The direct route to Kasauli is a nice leisurely drive. I remember there used to be a quaint mushroom farm called Snow White on the way, where we used to stop quite often for picnics. It has now been converted to a charmless mini-resort but I prefer the open land to cubbyhole concrete construction.
The final climb
On the climb from Garkhal to Kasauli, the beautiful old bungalows built in the style of the British Raj, most of them built by the Britishers themselves before the independence of India, grandly come into view. All the houses within the confines of the Army cantonment cannot be changed structurally, so the charm has remained, along with the original structures. The names of the cottages and bungalows are quaintly old-fashioned.
Deforestation and Soil Erosion are the two most important issues affecting the lower Himalayas today. Wood is still the primary source of cooking fuel and lopping of trees is common even though it is a punishable offense under the Indian Penal Code. The greenery in most of the hill stations in India has survived only due to the presence of the Army or Air Force. In fact, most of the forested areas remaining in the foothills of Himalayas now are Army cantonments. One exception is my old school, Lawrence School Sanawar where forestation efforts over the past 30 years by students have led to a vast improvement in green-ing the hills and reducing landslides during the rainy season. Some of the towns in Himachal with Army cantonments that still remain heavily forested are: Kasauli, Dagshai, Sabathu, Dharamsala, Solan, Simla and Dalhousie.
Kasauli, Queen of the Hills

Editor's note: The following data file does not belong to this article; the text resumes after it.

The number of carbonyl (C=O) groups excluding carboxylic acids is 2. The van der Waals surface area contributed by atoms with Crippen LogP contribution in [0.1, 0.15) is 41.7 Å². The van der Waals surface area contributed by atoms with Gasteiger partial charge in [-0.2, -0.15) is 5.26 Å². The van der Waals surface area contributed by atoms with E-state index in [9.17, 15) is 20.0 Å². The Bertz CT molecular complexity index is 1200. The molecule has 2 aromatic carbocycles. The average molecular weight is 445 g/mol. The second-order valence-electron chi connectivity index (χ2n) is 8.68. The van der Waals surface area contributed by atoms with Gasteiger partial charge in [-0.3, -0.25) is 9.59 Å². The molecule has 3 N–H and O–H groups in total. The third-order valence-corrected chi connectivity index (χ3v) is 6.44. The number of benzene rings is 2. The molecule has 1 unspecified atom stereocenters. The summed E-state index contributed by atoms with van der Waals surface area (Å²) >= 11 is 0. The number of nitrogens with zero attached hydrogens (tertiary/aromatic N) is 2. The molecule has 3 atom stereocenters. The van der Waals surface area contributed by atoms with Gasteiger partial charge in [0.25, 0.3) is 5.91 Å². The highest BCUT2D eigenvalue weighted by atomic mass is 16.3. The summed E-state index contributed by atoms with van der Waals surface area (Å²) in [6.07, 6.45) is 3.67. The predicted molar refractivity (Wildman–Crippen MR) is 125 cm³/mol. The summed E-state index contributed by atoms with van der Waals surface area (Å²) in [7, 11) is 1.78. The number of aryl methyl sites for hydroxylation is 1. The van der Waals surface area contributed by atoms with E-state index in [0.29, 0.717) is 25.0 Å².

Kasauli has two main roads, the Upper Mall and the Lower Mall. Both have bungalows and cottages along them with the Lower Mall getting the morning sun (Simla lights are visible on clear nights) and the Upper Mall facing both Chandigarh and Simla and getting beautiful morning and afternoon sunshine. Like all cantonment towns, it has an old bazaar where originally only the Indian tradesmen and merchants lived. There is one Himachal Pradesh tourist hotel (Ros Common) and a few private ones (Alasia Hotel), but the best place to stay is The Kasauli Club. It is a member only club but visitors can get temporary membership for a few days and use the club facilities.
The thing to do in Kasauli is to go for walks, to absorb the atmosphere of the British built bungalows, take in the amazing views and even more amazing stories of its residents, past and present. The local photo studio is an interesting store to visit as they have a photo-documentary of sorts of Kasauli and Sanawar’s history.
There are 2 social seasons in Kasauli. The first season is in the last week of June called Kasauli Week, where there are a lot of parties and socials organized by the Army and the Kasauli Club. There is a contest for Kasauli King and Queen and a dance party is held at the Kasauli Club as the grand finale. The second season is during the Founders celebrations of Sanawar held in the first week of October when parents and Old Sanawarians take over the town.
Personally, I avoid visiting Kasauli during the social seasons, especially the one in June. I find it too crowded, too dirty, too full of boisterous boys who don’t know how to drive in the hills and cannot understand the peaceful silences amidst the pines. For me, it’s the tranquility, the views coupled with lots of childhood memories that keep me captivated by this wonderful little town.
Some word explanations:
Spur = outside curve of a hill
Dhaba = roadside eatery
Hill Station = denotes a town with a military presence
Mall = an old British term, it generally implies a wide road primarily for pedestrians
British Raj = A general term that covers the British colonial rule of India
Dhurrie = A flat woven cotton rug